Tissue engineers make penises for rabbits; humans next
North Carolina researchers have grown erectile tissue in the lab for rabbit penises, a feat that could have broad applications for adult males who have had damage to their organs and for children with congenital abnormalities. Eventually, the procedure even could be used in men with erectile dysfunction who do not respond to drugs such as Viagra and Cialis -- about a quarter of all men with the problem. The team worked with rabbit penises because their physiology is very similar to that of humans, so reproducing the results in humans should be relatively easy.
Current devices to produce erections range from simple plastic inserts that can be inflated to produce an erection to sophisticated systems with pumps, valves and reservoirs that ultimately achieve the same end result. Most men find all of them less than satisfactory, however, because lovemaking must be interrupted to inflate them. And many children are born with deformed organs that cannot achieve an erection by any means. It was these children that drove Dr. Anthony Atala of Wake Forest University Baptist Medical Center's Institute for Regenerative Medicine to explore ways to produce what is, in effect, an artificial penis. He has been working on the project for 18 years.
Atala has been working on a variety of replacement organs. His biggest success has been with replacement bladders, which have now functioned successfully in humans for several years. The difficulty of producing replacement organs varies with the complexity of the organs, he noted. Skin, which is essentially flat, is by far the easiest organ to reproduce, even though it took researchers years to achieve it. Hollow organs such as a bladder are more difficult. Solid organs like the penis are the most difficult of all because they require several types of cells, and a blood supply must be achieved throughout the organ.
Atala's team had previously produced short segments of erectile tissue that were partially successful at producing erections. The new results were achieved, he said, by starting out with a much larger number of cells.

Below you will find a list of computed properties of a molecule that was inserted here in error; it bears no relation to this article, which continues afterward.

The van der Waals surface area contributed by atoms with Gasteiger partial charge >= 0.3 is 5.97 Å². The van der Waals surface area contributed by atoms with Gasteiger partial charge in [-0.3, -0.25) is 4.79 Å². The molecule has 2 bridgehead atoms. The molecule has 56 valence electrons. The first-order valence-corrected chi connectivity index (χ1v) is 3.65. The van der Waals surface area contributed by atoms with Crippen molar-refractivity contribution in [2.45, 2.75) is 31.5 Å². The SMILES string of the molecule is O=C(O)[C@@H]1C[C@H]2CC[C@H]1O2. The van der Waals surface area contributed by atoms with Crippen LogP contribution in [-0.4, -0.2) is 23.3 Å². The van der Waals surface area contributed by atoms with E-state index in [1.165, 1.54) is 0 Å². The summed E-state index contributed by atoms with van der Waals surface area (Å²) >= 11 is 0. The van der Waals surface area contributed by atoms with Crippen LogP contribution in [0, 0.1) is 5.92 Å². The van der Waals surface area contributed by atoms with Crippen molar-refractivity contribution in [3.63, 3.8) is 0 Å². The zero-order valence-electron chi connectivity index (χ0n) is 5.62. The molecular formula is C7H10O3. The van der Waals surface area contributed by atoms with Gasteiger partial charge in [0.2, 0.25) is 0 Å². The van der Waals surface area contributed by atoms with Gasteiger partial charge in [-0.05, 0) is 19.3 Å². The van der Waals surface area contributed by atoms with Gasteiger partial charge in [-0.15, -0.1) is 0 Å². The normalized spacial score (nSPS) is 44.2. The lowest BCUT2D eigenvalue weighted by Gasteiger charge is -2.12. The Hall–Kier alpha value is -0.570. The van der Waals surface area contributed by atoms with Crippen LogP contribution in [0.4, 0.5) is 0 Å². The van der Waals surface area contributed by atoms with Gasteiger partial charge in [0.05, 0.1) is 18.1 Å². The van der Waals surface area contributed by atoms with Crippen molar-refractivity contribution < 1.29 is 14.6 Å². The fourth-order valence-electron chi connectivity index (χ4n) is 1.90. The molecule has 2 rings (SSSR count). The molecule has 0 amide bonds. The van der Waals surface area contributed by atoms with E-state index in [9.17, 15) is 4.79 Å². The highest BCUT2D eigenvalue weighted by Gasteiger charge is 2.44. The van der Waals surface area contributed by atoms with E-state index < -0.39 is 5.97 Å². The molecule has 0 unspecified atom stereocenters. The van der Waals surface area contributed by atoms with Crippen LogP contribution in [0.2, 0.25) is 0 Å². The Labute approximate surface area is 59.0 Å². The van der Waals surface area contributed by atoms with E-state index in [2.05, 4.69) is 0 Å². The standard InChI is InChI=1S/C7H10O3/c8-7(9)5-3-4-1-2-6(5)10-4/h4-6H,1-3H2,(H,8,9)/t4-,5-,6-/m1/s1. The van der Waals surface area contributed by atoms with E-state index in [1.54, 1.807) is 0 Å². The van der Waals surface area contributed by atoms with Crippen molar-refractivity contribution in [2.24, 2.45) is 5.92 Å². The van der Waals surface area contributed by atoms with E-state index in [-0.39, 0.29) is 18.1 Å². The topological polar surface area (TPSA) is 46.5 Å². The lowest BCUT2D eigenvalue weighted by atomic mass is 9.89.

Atala and his colleagues first harvested smooth muscle cells and endothelial cells (which line blood vessels) from rabbits, then multiplied their numbers in laboratory dishes. For scaffolding on which to grow the organ, they used cartilage from rabbit penises that had been stripped of all cells. The cartilage was then seeded with about 3.25 million endothelial cells and as many as 118 million smooth muscle cells. Within a month after the scaffold was implanted in the animals' penile sheath, organized tissue with vessel structures began to form, they reported this week in the Proceedings of the National Academy of Sciences.
When the researchers subsequently exposed the rabbits to females, all tried to mate, eight of the 12 males ejaculated sperm, and four of the females became pregnant and had normal litters. "These results are encouraging," Atala said. "They indicate the possibility of using laboratory-engineered tissue in men who require reconstructive procedures. A lack of erectile tissue currently prevents us from restoring sexual function to these patients." There is reason to believe, he added, that a penis implanted in a baby would grow as the child does, suggesting that the technique also could be used to correct congenital defects. He said the team's next step will be to grow human tissue in the lab.
-- Thomas H. Maugh II
Photo: Rabbits, like this one, normally don't have problems reproducing. But, since their physiology is very similar to that of humans, North Carolina researchers have used them in research on artificial penises. Credit: Franck Robichon / EPA